Our first destination in the park was the Nature Center to find ourselves a map.  In the process, we also found out that Hueston Woods has a raptor rehabilitation center!  Cool!  Bobby was really excited to see a bald eagle, closer than he’d ever seen before.  I was enamored with this little guy.  I can’t remember his name, but he was the first bird we saw.  He looked so sad in his cage, but his wing had been injured, and he could no longer fly. Beautiful, awesome creature though.

I've never felt the desire to hug a bird before... now...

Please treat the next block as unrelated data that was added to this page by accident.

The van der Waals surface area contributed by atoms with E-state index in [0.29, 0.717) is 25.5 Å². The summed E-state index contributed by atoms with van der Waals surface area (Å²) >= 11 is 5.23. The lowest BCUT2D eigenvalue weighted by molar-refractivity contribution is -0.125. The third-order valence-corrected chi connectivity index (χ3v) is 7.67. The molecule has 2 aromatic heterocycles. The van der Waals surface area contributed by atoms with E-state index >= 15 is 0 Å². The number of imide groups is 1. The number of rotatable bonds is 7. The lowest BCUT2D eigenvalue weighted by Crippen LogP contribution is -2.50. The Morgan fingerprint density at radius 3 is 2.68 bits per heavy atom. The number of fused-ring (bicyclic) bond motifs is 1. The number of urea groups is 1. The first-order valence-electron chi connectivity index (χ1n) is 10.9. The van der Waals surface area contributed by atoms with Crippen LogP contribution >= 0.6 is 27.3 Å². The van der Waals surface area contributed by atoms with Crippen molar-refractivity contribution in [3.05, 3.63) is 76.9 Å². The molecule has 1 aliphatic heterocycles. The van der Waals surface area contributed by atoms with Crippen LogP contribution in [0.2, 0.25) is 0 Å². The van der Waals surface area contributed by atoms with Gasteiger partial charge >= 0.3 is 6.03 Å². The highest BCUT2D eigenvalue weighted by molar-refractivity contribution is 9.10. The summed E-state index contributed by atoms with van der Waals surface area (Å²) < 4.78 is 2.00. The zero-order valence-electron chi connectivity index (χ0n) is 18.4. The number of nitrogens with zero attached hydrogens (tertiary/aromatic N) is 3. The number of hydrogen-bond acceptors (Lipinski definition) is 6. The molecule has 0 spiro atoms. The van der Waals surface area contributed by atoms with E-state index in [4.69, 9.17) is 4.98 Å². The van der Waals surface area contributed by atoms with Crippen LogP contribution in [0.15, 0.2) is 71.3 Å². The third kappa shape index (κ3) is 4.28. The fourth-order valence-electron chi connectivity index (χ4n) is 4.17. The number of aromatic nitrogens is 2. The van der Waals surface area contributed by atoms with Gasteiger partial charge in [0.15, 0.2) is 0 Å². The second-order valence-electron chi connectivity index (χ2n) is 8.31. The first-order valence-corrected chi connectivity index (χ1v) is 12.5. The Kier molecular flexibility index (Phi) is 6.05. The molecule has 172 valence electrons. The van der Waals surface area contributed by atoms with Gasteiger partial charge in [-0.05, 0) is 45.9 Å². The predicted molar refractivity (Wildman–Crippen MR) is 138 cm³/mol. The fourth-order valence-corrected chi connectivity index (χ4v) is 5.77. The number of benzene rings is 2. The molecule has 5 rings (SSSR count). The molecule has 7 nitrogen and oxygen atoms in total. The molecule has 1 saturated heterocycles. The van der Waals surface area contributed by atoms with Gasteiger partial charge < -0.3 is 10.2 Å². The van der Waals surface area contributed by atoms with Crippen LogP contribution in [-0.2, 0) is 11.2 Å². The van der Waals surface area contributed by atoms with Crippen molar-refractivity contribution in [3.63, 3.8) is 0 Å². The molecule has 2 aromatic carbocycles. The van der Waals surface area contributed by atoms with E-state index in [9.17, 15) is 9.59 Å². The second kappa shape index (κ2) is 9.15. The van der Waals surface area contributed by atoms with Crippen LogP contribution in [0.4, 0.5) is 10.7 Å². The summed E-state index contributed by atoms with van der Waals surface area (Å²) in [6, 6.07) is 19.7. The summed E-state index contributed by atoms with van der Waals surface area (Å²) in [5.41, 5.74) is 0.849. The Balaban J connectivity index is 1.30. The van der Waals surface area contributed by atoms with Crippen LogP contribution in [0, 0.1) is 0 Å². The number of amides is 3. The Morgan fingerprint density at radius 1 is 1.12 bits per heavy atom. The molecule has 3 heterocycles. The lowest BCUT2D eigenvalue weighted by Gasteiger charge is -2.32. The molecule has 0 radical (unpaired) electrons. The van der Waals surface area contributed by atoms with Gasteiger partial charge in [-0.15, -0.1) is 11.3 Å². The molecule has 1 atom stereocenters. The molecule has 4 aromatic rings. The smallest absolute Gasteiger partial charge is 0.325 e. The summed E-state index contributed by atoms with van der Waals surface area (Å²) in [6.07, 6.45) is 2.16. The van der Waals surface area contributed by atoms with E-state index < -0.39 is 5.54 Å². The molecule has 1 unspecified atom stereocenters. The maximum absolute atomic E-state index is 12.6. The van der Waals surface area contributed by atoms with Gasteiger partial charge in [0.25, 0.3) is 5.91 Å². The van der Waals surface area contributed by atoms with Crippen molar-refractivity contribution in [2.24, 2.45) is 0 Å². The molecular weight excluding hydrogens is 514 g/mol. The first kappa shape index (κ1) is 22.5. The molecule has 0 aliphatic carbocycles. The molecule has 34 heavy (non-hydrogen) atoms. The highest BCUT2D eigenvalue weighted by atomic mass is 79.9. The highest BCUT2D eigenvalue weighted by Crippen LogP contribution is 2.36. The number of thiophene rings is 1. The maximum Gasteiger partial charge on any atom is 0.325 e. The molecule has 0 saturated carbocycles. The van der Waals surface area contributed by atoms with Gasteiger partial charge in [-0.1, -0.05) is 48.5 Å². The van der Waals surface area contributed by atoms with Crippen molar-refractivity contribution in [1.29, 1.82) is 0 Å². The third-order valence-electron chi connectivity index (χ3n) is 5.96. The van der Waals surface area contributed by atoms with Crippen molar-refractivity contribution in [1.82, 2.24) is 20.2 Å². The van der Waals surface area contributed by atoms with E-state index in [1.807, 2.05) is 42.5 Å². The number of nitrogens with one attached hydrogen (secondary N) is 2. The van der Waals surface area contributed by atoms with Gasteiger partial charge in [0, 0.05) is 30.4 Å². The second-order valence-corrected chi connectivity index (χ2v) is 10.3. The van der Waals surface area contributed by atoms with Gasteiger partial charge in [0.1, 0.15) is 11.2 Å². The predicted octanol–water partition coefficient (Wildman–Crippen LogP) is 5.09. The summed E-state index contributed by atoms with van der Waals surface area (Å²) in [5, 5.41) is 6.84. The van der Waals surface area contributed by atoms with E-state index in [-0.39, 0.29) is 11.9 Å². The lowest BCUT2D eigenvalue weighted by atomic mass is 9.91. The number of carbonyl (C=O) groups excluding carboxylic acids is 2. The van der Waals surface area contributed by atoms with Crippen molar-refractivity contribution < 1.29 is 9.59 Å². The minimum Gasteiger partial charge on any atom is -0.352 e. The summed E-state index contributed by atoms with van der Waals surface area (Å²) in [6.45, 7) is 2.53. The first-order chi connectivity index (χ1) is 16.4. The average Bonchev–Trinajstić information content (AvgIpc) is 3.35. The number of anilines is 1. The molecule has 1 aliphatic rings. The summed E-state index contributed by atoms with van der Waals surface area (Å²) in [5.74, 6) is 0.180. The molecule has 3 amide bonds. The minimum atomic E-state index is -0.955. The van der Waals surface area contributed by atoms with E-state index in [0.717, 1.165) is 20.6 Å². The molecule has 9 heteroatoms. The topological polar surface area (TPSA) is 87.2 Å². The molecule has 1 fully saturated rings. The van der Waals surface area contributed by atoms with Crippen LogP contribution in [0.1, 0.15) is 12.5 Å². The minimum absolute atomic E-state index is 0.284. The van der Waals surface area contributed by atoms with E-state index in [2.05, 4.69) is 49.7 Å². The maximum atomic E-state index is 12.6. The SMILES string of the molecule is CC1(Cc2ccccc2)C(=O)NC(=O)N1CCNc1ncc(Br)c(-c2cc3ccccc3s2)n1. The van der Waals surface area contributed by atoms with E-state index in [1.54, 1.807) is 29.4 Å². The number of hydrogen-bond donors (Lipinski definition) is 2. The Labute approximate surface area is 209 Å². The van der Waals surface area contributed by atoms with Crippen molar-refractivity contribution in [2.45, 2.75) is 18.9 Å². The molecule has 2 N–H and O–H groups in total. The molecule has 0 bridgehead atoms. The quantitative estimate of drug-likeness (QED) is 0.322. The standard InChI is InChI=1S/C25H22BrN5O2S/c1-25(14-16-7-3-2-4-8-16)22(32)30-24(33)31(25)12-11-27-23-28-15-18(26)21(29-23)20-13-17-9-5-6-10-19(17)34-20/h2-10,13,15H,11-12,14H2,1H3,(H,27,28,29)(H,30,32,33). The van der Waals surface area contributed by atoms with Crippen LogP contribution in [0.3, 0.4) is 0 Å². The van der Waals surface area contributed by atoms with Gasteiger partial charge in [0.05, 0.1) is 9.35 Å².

So, after getting a good look at a map (and charging my camera in the car, because after 15 minutes, the thing had already died), we picked a simple looking trail, cedar falls for those keeping track at home, and decided to make our way there, by driving the long way around the park loop.  It was my first visit to Hueston Woods, after living in Oxford for a full year *shame* and I wanted to get a chance to take it all in.   Key words.  Simple. “Looking.”  First off, we couldn’t find the trail head.  And then, we really couldn’t find the trail head.  And then, I declared the map horribly inadequate, and after a lot of me telling Bobby “Just trust me”  “I’ll find it” “Just go with it”  we forged off in a direction that I thought maybe, might have the trail head.  Thankfully, I was right or I might have had to eat a lot of “Just trust me”s.  First off, literally not 30 feet onto the trail there was a fork.  GAH!  The trail map showed this trail as being a simple loop, in other words, no forks.  We picked a direction and I didn’t like it, so Bobby and I turned around, not 2 minutes into our hike.  It wasn’t looking good for a smooth trek!  We stumbled upon fork after fork after fork on this trail.  Finally we got to what must have been cedar falls, which was pretty, but probably the smallest thing allowable under the terminology of “Falls.”  We took off our shoes and were delighted to find it was a nice, bedrock bottom creek like the ones Bobby and I were used to from Hanover.  The kind that’s good to creek stomp in while barefoot.  The creek was teeming with life – tadpoles, water boatmen, water striders, crayfish, minnows, dragonflies…. and the list goes on.  My favorite, however, was this: